"Good advice, but I'm in Afghanistan and they are home so it will be a bit of a while. Alan Emrich and Darin Leviloff of VPG were fgood enough to send me some copies of their games, so I am trying to keep my hand in. I had hoped to link up with…"
Still on the run,. Gaming has suddenly become popular around here! The game we are working on for TRAC is set in Afghanistan, Helmand to be specific. We are doing an operational look at a brigade-level AOR, using (at this point anyway), a point-to-point/area map, with a combination of cards, counters, and small plastic cubes to represent all the various LOEs the different palyers may undertake. Four players, U.S., GIRoA, Bad Guys, and DOS, with NGOs as a wild card. It is part of a larger Army effort in which they are doing a detailed tactical spread-sheet game of a single battalion AOR, with everything tied together using a Cultural Geography model to represent the effects on population attitudes of what happens on the game board. Our game is literally a board game at the moment, with the intention of shifting to computer based once we have the design completed to our satisfaction.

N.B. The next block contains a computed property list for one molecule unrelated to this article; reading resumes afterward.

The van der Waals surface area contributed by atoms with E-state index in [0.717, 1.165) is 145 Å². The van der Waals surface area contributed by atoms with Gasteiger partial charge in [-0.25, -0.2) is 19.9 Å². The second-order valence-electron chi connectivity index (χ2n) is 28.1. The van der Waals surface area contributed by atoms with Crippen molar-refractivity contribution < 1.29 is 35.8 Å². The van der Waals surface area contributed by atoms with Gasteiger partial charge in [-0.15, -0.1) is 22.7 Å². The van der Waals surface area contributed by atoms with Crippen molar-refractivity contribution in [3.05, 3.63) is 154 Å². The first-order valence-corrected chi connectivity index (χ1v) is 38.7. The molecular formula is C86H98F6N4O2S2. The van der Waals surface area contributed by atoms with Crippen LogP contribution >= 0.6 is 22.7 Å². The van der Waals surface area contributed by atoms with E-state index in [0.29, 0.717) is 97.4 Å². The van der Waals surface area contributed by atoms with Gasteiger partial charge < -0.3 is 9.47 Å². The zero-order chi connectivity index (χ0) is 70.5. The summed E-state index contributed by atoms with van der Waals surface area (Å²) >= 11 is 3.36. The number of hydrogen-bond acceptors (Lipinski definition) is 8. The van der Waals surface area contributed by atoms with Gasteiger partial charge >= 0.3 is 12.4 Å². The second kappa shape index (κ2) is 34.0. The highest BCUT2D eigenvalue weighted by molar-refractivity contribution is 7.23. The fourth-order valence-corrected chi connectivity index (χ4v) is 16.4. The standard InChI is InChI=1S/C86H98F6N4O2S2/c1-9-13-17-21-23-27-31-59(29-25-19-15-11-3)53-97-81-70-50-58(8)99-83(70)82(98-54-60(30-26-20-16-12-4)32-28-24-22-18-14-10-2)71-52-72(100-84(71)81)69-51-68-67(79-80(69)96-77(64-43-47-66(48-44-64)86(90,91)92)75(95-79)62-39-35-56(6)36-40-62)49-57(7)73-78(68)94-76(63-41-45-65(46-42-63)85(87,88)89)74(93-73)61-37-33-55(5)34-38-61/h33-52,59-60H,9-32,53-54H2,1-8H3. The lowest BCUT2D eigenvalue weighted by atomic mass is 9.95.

What exactly would you want to get out of the game (both in terms of knowledge gaps for trainees to be addrsesed, and tasks they're likely to deal with professionally)?
The World Bank, for example, has its "Carana" simulation that it regularly uses for training Bank staff for work in conflict-affected and fragile countries, addressing issues of DDR, SSR, rule of law, economic reconstruction, capacity building, fiscal issues, etc. You'll find some more information on it at PaxSims (http://paxsims.wordpress.com/2009/01/27/carana/), and when you're next in DC you could always meet up with Gary Milante (who runs it at the Bank). The Australians (AUSAID) are working on a revision of it to expand the 3D/all-of-government aspects--Gary could tell you more.
I also run a peace operations simulation for university students, which we've sometimes adapted to other settings—you'll find an article about it in the January 2010 issue of PS: Political Science and Politics (http://journals.cambridge.org/repo_A70oQazF).
It sounds to me like you might find some recent work by Joe Miranda and Roger Mason even more on target. The worked with aprofessor at Georgetown and another at NDU to design a simple game on reconstruction in Afghanistan, presuming essentailly a victoryfor the counterinsurgency forces with just a relatively small leftover insurgency force. I will try to give you more info about our game later. Gotta run right now.
As I'm sure that you know, I'm trying to depict insurgency warfare in a game system. If you wish, you can download the rules at Legion Wargames. I would also value your input in the discussion groups: World of designing and Ici, c'est la france!